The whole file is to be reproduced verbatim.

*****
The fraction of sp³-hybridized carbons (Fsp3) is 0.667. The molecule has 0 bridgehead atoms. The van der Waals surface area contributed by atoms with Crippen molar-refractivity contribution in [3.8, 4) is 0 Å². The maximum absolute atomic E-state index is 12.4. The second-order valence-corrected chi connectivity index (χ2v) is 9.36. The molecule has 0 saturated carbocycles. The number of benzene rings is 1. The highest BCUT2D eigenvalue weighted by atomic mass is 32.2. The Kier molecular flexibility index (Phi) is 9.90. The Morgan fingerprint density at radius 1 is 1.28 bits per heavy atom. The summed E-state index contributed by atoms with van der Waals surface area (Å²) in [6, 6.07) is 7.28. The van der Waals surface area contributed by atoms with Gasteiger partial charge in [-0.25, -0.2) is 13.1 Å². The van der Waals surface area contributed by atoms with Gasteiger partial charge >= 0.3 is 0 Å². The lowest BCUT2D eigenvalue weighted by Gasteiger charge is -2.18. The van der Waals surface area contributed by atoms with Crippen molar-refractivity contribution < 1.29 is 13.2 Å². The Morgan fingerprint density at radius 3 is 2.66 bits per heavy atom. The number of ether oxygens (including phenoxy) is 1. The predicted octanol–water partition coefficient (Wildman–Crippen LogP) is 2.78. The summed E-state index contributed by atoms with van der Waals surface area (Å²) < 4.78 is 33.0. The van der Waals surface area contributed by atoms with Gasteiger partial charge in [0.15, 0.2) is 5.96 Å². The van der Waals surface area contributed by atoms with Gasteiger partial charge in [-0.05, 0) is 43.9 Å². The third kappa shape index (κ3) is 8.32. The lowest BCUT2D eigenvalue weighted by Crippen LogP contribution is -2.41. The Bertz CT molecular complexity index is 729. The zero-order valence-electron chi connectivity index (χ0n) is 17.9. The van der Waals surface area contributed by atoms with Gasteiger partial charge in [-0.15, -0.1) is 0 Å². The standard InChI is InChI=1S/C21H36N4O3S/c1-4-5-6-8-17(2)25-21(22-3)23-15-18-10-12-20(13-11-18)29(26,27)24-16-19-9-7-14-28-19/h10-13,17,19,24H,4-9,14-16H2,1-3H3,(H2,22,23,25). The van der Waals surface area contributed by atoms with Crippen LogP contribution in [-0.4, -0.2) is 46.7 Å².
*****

The fraction of sp³-hybridized carbons (Fsp3) is 0.667. The molecule has 0 bridgehead atoms. The van der Waals surface area contributed by atoms with Crippen molar-refractivity contribution in [3.8, 4) is 0 Å². The maximum absolute atomic E-state index is 12.4. The second-order valence-corrected chi connectivity index (χ2v) is 9.36. The molecule has 0 saturated carbocycles. The number of benzene rings is 1. The highest BCUT2D eigenvalue weighted by atomic mass is 32.2. The Kier molecular flexibility index (Phi) is 9.90. The Morgan fingerprint density at radius 1 is 1.28 bits per heavy atom. The summed E-state index contributed by atoms with van der Waals surface area (Å²) in [6, 6.07) is 7.28. The van der Waals surface area contributed by atoms with Gasteiger partial charge in [-0.25, -0.2) is 13.1 Å². The van der Waals surface area contributed by atoms with Gasteiger partial charge >= 0.3 is 0 Å². The lowest BCUT2D eigenvalue weighted by Gasteiger charge is -2.18. The van der Waals surface area contributed by atoms with Crippen molar-refractivity contribution < 1.29 is 13.2 Å². The Morgan fingerprint density at radius 3 is 2.66 bits per heavy atom. The number of ether oxygens (including phenoxy) is 1. The predicted octanol–water partition coefficient (Wildman–Crippen LogP) is 2.78. The summed E-state index contributed by atoms with van der Waals surface area (Å²) < 4.78 is 33.0. The van der Waals surface area contributed by atoms with Gasteiger partial charge in [0.15, 0.2) is 5.96 Å². The van der Waals surface area contributed by atoms with Gasteiger partial charge in [-0.05, 0) is 43.9 Å². The third kappa shape index (κ3) is 8.32. The lowest BCUT2D eigenvalue weighted by Crippen LogP contribution is -2.41. The Bertz CT molecular complexity index is 729. The zero-order valence-electron chi connectivity index (χ0n) is 17.9. The van der Waals surface area contributed by atoms with Gasteiger partial charge in [-0.15, -0.1) is 0 Å². The standard InChI is InChI=1S/C21H36N4O3S/c1-4-5-6-8-17(2)25-21(22-3)23-15-18-10-12-20(13-11-18)29(26,27)24-16-19-9-7-14-28-19/h10-13,17,19,24H,4-9,14-16H2,1-3H3,(H2,22,23,25). The van der Waals surface area contributed by atoms with Crippen LogP contribution in [-0.4, -0.2) is 46.7 Å².